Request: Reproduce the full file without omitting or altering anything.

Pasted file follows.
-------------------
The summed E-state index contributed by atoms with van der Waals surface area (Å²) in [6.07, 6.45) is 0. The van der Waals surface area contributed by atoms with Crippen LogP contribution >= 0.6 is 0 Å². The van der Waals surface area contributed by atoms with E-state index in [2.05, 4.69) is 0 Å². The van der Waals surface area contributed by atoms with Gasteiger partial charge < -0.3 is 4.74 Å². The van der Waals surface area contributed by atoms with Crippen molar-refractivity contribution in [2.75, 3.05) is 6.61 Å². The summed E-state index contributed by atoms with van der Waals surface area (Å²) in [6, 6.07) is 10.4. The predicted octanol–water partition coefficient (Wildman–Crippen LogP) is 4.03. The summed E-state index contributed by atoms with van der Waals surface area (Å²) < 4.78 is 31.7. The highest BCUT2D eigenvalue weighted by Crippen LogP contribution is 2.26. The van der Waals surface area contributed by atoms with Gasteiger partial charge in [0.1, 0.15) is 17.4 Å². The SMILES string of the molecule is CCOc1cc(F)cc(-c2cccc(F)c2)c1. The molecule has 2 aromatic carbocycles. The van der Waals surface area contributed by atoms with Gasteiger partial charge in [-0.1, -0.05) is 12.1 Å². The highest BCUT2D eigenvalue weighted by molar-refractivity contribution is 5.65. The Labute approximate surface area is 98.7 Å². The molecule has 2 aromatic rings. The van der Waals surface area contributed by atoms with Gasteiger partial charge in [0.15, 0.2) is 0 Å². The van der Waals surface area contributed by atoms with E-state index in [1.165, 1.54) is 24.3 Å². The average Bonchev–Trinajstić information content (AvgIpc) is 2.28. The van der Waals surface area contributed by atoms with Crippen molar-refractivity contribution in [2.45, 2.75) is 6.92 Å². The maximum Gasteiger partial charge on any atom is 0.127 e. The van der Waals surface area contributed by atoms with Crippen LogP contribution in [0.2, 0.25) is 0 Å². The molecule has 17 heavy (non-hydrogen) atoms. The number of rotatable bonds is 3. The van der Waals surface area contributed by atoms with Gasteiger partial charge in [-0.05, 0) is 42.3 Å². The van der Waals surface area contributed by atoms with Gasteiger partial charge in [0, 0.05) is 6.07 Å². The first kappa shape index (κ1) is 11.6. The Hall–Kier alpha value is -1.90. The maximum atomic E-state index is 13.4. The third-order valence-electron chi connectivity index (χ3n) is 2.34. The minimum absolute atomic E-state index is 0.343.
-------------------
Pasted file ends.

The summed E-state index contributed by atoms with van der Waals surface area (Å²) in [6.07, 6.45) is 0. The van der Waals surface area contributed by atoms with Crippen LogP contribution >= 0.6 is 0 Å². The van der Waals surface area contributed by atoms with E-state index in [2.05, 4.69) is 0 Å². The van der Waals surface area contributed by atoms with Gasteiger partial charge < -0.3 is 4.74 Å². The van der Waals surface area contributed by atoms with Crippen molar-refractivity contribution in [2.75, 3.05) is 6.61 Å². The summed E-state index contributed by atoms with van der Waals surface area (Å²) in [6, 6.07) is 10.4. The predicted octanol–water partition coefficient (Wildman–Crippen LogP) is 4.03. The summed E-state index contributed by atoms with van der Waals surface area (Å²) < 4.78 is 31.7. The highest BCUT2D eigenvalue weighted by Crippen LogP contribution is 2.26. The van der Waals surface area contributed by atoms with Gasteiger partial charge in [0.1, 0.15) is 17.4 Å². The SMILES string of the molecule is CCOc1cc(F)cc(-c2cccc(F)c2)c1. The molecule has 2 aromatic carbocycles. The van der Waals surface area contributed by atoms with Gasteiger partial charge in [-0.1, -0.05) is 12.1 Å². The highest BCUT2D eigenvalue weighted by molar-refractivity contribution is 5.65. The Labute approximate surface area is 98.7 Å². The molecule has 2 aromatic rings. The van der Waals surface area contributed by atoms with Gasteiger partial charge in [0.15, 0.2) is 0 Å². The van der Waals surface area contributed by atoms with E-state index in [1.165, 1.54) is 24.3 Å². The average Bonchev–Trinajstić information content (AvgIpc) is 2.28. The van der Waals surface area contributed by atoms with Crippen molar-refractivity contribution in [2.45, 2.75) is 6.92 Å². The maximum Gasteiger partial charge on any atom is 0.127 e. The van der Waals surface area contributed by atoms with Crippen LogP contribution in [0.2, 0.25) is 0 Å². The molecule has 17 heavy (non-hydrogen) atoms. The number of rotatable bonds is 3. The van der Waals surface area contributed by atoms with Gasteiger partial charge in [-0.05, 0) is 42.3 Å². The van der Waals surface area contributed by atoms with Gasteiger partial charge in [0, 0.05) is 6.07 Å². The first kappa shape index (κ1) is 11.6. The Hall–Kier alpha value is -1.90. The maximum atomic E-state index is 13.4. The third-order valence-electron chi connectivity index (χ3n) is 2.34. The minimum absolute atomic E-state index is 0.343.